Every summer I take a break from editing/translating and teach academic reading and writing at a UK university as an English for academic purposes (EAP) tutor. The course (and wider EAP community) has a few topics it focuses on and promotes. Two of these are arguably Anglocentric – an insistence on “critical thinking” and on “developing one’s own voice”. In today’s blog post I will focus on the latter.
“Voice” is often used in several different ways that easily get confused by students and researchers alike, so it’s worth breaking them down and considering them in turn:
- Voice as (grammatical) points of view
First, voice can refer to a way of addressing the reader, e.g. through using the first person singular, plural or impersonal forms, active and passive voice etc. For example:
In this paper, I will discuss…
We will now move to consider the main topic…
This paper discusses…*
This topic will be discussed…
Here, voice refers both to its strict grammatical definition (active v. passive), and to grammatical points of view, e.g. first person singular (I), first person plural (We), impersonal forms of addressing the reader etc. In my experience, even really experienced authors sometimes mix and match between these different forms over the course of a book or research paper. Extreme switching breaks the flow and style of the text and makes it difficult for the reader to follow, so it is worth learning to follow these “switches”.
To make things more complicated, what is permitted (e.g. the use of “I”) varies a lot across academic disciplines, so please take care! When editing, the principles I follow here are (i) using any disciplinary knowledge I have to gauge what is acceptable and (ii) applying “regional consistencies” (cf. The Subversive Copyeditor) if the switching is messy.
- Voice as articulating a viewpoint
The second sense of voice is that of the researcher being able to articulate opinions on paper, using any of the personal or impersonal forms mentioned above. In Anglo-American academia, there is often an emphasis on the author articulating independent original ideas that they reach after individual consideration of a topic. For instance:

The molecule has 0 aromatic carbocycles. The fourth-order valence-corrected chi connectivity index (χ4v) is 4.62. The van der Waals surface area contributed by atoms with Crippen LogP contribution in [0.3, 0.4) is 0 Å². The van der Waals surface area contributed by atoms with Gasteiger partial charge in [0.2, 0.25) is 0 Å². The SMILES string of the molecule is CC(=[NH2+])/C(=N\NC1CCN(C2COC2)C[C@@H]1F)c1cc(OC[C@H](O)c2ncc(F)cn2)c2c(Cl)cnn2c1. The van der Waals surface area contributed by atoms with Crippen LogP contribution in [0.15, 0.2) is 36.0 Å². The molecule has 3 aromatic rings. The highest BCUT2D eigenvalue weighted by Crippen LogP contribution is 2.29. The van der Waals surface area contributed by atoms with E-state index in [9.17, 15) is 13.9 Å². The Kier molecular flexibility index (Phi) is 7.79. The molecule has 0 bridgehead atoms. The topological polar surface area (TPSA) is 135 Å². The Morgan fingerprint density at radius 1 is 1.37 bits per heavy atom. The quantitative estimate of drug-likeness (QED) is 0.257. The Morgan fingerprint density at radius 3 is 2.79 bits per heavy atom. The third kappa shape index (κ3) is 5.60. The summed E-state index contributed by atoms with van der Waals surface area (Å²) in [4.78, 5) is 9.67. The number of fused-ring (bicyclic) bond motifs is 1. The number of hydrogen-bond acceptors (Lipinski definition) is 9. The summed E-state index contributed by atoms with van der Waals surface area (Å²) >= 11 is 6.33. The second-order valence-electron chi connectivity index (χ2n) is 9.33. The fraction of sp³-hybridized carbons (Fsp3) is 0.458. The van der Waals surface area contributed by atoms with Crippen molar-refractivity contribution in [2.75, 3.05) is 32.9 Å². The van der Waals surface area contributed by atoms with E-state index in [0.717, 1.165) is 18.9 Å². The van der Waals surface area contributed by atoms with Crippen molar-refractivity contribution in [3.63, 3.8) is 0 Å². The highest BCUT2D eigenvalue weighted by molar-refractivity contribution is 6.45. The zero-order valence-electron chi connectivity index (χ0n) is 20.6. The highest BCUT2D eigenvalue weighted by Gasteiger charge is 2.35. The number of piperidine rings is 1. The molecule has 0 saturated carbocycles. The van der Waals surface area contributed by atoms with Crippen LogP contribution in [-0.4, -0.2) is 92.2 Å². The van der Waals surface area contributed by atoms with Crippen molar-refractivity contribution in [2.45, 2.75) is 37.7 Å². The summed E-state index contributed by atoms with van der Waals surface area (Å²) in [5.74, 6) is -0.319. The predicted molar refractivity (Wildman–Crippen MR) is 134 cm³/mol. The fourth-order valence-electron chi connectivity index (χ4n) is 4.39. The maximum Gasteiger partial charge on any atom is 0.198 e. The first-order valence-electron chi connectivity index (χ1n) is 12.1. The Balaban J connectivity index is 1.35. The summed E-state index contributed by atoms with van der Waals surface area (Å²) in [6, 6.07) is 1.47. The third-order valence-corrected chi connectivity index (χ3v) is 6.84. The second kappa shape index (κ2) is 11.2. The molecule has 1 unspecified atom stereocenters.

This paper argues that climate change denial is a significant threat to humanity
In this paper I argue that Extinction Revolution should not be considered an extremist organization
This is largely the meaning that is taught on the EAP course. Note that using “voice” in the first sense is a pre-requisite for using it in this second sense. Learning this approach can be especially different for students coming from traditions where there is less stress on individual expression (e.g. more collectivist societies).
- Voice as “creating your register”
Finally, the third sense of voice goes above and beyond the second level. It refers to finding your own personal writing style. This may not be necessary in many disciplines (e.g. scientific disciplines) where a more objectified writing style is commonplace. I would argue that this is a higher level “calibration” and is something that might happen (but not always) over the course of writing a PhD in the arts and humanities. Here, the “personal is political”, and your style – like a good literature review – will link to the body of literature with which you engage, whilst also representing your unique “take” on, and “positioning” within that literature. People who come to know your work will likely be able to recognize your writing style when you get to this level, and of course, it will evolve and develop over time as well. When copyediting books and research articles, preserving the author’s voice is one of the hallmarks of a decent editor. Like the second sense of voice, it is arguably culturally loaded – but that would be a topic for another blog post…
*Some stickleback editors will say a paper can’t discuss anything, so this should be rephrased!